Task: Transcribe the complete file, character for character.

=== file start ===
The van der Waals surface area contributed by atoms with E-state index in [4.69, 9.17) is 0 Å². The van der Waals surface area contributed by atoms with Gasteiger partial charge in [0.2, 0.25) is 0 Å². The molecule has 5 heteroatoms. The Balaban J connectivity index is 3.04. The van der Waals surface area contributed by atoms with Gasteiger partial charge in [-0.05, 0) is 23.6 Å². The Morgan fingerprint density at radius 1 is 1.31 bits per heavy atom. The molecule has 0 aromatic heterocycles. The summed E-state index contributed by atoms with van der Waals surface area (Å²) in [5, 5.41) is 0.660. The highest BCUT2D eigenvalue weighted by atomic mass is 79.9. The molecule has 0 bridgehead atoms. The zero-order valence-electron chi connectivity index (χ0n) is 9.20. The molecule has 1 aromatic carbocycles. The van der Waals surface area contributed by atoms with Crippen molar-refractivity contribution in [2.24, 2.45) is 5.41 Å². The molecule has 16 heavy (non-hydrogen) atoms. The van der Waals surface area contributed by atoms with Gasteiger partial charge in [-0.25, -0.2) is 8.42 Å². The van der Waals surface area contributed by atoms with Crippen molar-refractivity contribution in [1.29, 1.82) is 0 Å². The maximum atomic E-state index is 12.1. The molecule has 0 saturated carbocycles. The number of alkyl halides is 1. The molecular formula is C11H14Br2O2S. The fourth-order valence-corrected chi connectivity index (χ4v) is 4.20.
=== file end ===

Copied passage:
The van der Waals surface area contributed by atoms with E-state index in [4.69, 9.17) is 0 Å². The van der Waals surface area contributed by atoms with Gasteiger partial charge in [0.2, 0.25) is 0 Å². The molecule has 5 heteroatoms. The Balaban J connectivity index is 3.04. The van der Waals surface area contributed by atoms with Gasteiger partial charge in [-0.05, 0) is 23.6 Å². The Morgan fingerprint density at radius 1 is 1.31 bits per heavy atom. The molecule has 0 aromatic heterocycles. The summed E-state index contributed by atoms with van der Waals surface area (Å²) in [5, 5.41) is 0.660. The highest BCUT2D eigenvalue weighted by atomic mass is 79.9. The molecule has 0 bridgehead atoms. The zero-order valence-electron chi connectivity index (χ0n) is 9.20. The molecule has 1 aromatic carbocycles. The van der Waals surface area contributed by atoms with Crippen molar-refractivity contribution in [2.24, 2.45) is 5.41 Å². The molecule has 16 heavy (non-hydrogen) atoms. The van der Waals surface area contributed by atoms with Gasteiger partial charge in [-0.25, -0.2) is 8.42 Å². The van der Waals surface area contributed by atoms with Crippen molar-refractivity contribution in [1.29, 1.82) is 0 Å². The maximum atomic E-state index is 12.1. The molecule has 0 saturated carbocycles. The number of alkyl halides is 1. The molecular formula is C11H14Br2O2S. The fourth-order valence-corrected chi connectivity index (χ4v) is 4.20.